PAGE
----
WASHINGTON, D.C. — House Intelligence Committee Chairman Devin Nunes, who came forward this week with information that the Obama administration collected and shared information from surveillance of President Trump’s transition team told a waiting throng of reporters that documents he’s been shown “concerned” him.

“There’s some information in those documents that concerned me and I don’t think belonged in there,” Nunes, (R-Calif.), told the press.

While Nunes said it appeared the information obtained on Trump and his associates was collected legally through a FISA order, the real concern, he said, was that the names of some of the people surveiled were unmasked.

“It appears like this was all legal survillance from what I can tell,” he said, but then added: “You have to ask why were names unmasked. Maybe someone has a good reason for it but not from what I’ve been able to read.”

When asked how many individuals names had been unmasked Nunes said that remains to be seen.

“There was additional unmasking that was done in the documents I read the other day. I don’t know who asked for them to be unmasked, i just know there are more,” he said.

Nunes also addressed president Trump’s concerns that Trump Tower had been wiretapped, saying that those allegations appeared unfounded.

“There was no wiretapping of Trump Tower — that didn’t happen,” he said.

Nunes caused an uproar in D.C. on Wednesday when he told reporters that he had been provided with information that seemed to support president Trump’s allegations that he and members of his administration had been surveiled without their knowledge at some point just prior to and after Trump’s election.

Meanwhile, Fox News’ James Rosen reported on Friday that the National Security Agency is expected to produce more documents to the committee on the matter, including what a source described as a potential “smoking gun” to substantiate Trump’s spy claims.

King, a member of the Intelligence Committee, told Ed Henry on “America’s Newsroom” (http://insider.foxnews.com/2017/03/24/its-scandalous-rep-king-says-nunes-had-tell-trump-about-obama-surveillance) that the details emerging could only be described in one word: “scandalous.”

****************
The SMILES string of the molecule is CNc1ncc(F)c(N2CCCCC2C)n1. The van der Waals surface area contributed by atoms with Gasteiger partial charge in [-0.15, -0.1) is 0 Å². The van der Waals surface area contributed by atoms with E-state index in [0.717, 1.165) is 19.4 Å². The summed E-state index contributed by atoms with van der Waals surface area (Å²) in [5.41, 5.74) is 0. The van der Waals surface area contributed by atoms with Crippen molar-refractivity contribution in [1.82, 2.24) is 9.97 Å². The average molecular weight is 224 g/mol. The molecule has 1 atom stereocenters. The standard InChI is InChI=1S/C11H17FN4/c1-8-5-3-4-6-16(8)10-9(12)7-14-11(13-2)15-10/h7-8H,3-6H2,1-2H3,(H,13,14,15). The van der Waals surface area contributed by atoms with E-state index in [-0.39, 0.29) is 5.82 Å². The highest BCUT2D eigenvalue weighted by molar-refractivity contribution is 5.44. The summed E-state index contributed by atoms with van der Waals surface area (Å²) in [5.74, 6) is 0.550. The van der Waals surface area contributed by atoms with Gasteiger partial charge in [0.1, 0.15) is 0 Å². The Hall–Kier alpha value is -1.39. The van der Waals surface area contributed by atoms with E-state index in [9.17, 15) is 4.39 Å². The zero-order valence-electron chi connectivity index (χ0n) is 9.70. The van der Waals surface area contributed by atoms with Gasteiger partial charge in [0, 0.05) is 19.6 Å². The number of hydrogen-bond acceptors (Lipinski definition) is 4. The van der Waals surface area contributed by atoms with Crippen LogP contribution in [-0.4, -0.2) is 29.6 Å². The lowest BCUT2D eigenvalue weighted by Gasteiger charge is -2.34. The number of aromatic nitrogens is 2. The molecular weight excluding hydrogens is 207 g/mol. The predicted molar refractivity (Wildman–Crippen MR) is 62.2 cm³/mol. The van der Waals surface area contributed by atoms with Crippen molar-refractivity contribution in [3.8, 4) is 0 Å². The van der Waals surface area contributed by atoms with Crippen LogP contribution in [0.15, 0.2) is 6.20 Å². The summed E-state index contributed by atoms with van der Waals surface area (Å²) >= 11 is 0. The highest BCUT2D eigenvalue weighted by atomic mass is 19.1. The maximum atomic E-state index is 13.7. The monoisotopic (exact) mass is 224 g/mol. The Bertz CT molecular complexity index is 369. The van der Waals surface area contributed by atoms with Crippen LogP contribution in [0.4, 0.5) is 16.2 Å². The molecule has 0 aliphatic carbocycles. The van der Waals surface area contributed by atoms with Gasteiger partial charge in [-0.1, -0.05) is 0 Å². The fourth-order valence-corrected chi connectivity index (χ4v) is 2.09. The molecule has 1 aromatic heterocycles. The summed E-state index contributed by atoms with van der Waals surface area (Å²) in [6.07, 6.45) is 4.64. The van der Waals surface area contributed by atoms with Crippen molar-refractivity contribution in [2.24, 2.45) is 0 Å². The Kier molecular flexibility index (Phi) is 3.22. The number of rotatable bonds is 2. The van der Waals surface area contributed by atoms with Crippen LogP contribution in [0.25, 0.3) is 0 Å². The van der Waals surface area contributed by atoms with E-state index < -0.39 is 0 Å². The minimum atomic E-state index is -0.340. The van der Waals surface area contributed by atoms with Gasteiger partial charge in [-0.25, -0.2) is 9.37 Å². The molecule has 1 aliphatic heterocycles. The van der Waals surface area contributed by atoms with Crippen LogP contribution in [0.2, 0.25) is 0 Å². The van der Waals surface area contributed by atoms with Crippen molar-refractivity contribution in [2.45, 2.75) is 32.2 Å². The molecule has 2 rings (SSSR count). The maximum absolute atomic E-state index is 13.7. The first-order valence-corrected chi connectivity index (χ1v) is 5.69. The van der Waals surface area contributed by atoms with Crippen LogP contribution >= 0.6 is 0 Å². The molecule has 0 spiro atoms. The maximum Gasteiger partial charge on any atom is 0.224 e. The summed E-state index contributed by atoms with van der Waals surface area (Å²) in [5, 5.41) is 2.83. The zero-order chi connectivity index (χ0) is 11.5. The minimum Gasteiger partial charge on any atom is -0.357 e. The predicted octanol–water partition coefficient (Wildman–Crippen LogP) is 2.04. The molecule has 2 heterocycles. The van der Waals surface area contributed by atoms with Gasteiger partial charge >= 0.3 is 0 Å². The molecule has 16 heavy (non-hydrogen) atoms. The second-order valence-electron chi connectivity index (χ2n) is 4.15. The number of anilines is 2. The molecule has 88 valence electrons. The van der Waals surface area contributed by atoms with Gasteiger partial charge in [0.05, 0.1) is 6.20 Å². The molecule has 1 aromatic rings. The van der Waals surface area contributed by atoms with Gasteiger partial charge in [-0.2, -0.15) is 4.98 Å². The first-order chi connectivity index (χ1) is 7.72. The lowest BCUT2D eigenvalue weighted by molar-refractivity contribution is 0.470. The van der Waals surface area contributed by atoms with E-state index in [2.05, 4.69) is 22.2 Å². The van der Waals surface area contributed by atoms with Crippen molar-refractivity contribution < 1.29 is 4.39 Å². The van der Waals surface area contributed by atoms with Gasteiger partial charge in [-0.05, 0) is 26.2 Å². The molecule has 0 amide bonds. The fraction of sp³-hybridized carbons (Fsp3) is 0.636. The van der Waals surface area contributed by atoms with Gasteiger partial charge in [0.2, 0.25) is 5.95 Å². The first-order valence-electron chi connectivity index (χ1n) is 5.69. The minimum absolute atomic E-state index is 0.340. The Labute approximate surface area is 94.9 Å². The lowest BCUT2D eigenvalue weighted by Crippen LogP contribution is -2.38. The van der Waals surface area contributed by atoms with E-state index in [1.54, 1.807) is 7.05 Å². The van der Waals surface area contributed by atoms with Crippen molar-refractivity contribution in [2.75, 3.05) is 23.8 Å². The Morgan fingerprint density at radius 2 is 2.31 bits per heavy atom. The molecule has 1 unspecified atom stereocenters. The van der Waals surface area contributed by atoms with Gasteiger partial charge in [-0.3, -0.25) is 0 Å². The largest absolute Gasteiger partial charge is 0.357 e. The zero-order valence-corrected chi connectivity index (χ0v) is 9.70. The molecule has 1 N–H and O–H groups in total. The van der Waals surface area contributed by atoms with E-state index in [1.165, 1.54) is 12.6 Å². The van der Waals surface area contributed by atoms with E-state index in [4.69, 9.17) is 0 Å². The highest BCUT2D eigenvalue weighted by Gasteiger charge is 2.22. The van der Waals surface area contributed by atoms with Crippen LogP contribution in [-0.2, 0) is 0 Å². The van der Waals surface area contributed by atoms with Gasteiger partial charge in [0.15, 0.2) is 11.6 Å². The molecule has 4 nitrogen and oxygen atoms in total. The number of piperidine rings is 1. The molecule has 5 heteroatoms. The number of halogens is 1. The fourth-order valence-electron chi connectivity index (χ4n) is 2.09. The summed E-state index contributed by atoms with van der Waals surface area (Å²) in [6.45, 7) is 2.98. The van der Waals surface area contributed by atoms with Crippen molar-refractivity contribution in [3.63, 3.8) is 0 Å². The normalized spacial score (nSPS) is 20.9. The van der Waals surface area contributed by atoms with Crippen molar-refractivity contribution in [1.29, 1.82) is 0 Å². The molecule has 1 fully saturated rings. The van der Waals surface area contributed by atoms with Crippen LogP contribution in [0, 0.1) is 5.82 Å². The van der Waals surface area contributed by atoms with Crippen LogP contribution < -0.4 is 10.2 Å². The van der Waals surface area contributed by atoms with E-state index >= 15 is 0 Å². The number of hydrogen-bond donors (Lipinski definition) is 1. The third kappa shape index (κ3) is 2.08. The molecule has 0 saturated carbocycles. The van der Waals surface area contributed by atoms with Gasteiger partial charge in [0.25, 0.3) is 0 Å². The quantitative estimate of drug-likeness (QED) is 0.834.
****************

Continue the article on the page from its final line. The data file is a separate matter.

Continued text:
Noting that the intelligence obtained had nothing to do with Russia, a claim highly touted Democrat leaders, King said the fact that names were revealed was a blatant violation of law.

“Much of this information was then unmasked and sent throughout the intelligence community and it looks as if, to me, this is surveillance. … This goes against the law and regulations,” said King.

Additional intelligence is expected to be released by the NSA by Friday.



WASHINGTON, D.C. — Former president Barack Obama may be looking at some serious jail time, according to famed Watergate whistle blower Bob Woodward.

Woodward, now a columnist for The Washington Post, says the 44th president may be slapped with criminal charges for unmasking the names of Trump transition team members during surveillance of foreign officials.

Woodward’s comments come on the heels of House Intelligence Committee Chairman Rep. Devin Nunes, R-Calif., revelations on Wednesday that he had briefed president Trump on new information, unrelated to an investigation into Russian activities, that suggested that Trump and several members of his transition team had their identities “unmasked” after being surveilled by U.S. intelligence officials.

Earlier this month, president Trump had announced in a tweet that he had reason to believe that his home and business had been wiretapped for a period of time surrounding the election on the orders of Barack Obama, a claim that the former president vehemently denied.

During an interview on Fox News, Woodward said that if that allegations regarding the unmasking is true, “it is a gross violation.”

Jail time for the former president could come not so much from the surveillance itself, said Woodward, but from the fallout that comes from the unmasking.